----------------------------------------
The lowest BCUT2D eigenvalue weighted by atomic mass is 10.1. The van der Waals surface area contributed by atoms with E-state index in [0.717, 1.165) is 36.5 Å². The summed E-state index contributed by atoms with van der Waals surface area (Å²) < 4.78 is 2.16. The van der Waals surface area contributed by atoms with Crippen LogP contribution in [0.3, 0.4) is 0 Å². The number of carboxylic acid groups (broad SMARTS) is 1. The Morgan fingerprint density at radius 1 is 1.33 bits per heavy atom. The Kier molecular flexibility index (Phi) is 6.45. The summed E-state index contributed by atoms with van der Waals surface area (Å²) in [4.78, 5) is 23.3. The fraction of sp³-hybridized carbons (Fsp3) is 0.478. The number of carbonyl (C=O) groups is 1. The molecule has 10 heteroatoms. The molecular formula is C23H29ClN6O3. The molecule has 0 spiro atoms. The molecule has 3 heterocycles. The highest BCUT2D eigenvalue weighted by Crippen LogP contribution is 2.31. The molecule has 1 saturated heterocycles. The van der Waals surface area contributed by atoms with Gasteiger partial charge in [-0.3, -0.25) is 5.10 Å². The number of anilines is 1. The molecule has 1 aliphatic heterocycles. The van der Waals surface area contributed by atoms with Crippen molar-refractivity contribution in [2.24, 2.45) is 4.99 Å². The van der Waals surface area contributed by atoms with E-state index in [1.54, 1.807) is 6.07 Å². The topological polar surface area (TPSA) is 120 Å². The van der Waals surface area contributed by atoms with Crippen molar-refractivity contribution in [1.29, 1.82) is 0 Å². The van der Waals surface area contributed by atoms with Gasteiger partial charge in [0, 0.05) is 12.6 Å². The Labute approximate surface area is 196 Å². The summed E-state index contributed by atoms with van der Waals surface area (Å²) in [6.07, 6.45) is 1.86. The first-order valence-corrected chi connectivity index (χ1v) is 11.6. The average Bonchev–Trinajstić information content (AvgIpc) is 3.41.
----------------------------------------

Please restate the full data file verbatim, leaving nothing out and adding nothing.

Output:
The lowest BCUT2D eigenvalue weighted by atomic mass is 10.1. The van der Waals surface area contributed by atoms with E-state index in [0.717, 1.165) is 36.5 Å². The summed E-state index contributed by atoms with van der Waals surface area (Å²) < 4.78 is 2.16. The van der Waals surface area contributed by atoms with Crippen LogP contribution in [0.3, 0.4) is 0 Å². The number of carboxylic acid groups (broad SMARTS) is 1. The Morgan fingerprint density at radius 1 is 1.33 bits per heavy atom. The Kier molecular flexibility index (Phi) is 6.45. The summed E-state index contributed by atoms with van der Waals surface area (Å²) in [4.78, 5) is 23.3. The fraction of sp³-hybridized carbons (Fsp3) is 0.478. The number of carbonyl (C=O) groups is 1. The molecule has 10 heteroatoms. The molecular formula is C23H29ClN6O3. The molecule has 0 spiro atoms. The molecule has 3 heterocycles. The highest BCUT2D eigenvalue weighted by Crippen LogP contribution is 2.31. The molecule has 1 saturated heterocycles. The van der Waals surface area contributed by atoms with Gasteiger partial charge in [-0.3, -0.25) is 5.10 Å². The number of anilines is 1. The molecule has 1 aliphatic heterocycles. The van der Waals surface area contributed by atoms with Crippen molar-refractivity contribution in [2.24, 2.45) is 4.99 Å². The van der Waals surface area contributed by atoms with E-state index in [1.54, 1.807) is 6.07 Å². The topological polar surface area (TPSA) is 120 Å². The van der Waals surface area contributed by atoms with Crippen molar-refractivity contribution in [1.29, 1.82) is 0 Å². The van der Waals surface area contributed by atoms with Gasteiger partial charge in [0, 0.05) is 12.6 Å². The Labute approximate surface area is 196 Å². The summed E-state index contributed by atoms with van der Waals surface area (Å²) in [6.07, 6.45) is 1.86. The first-order valence-corrected chi connectivity index (χ1v) is 11.6. The average Bonchev–Trinajstić information content (AvgIpc) is 3.41.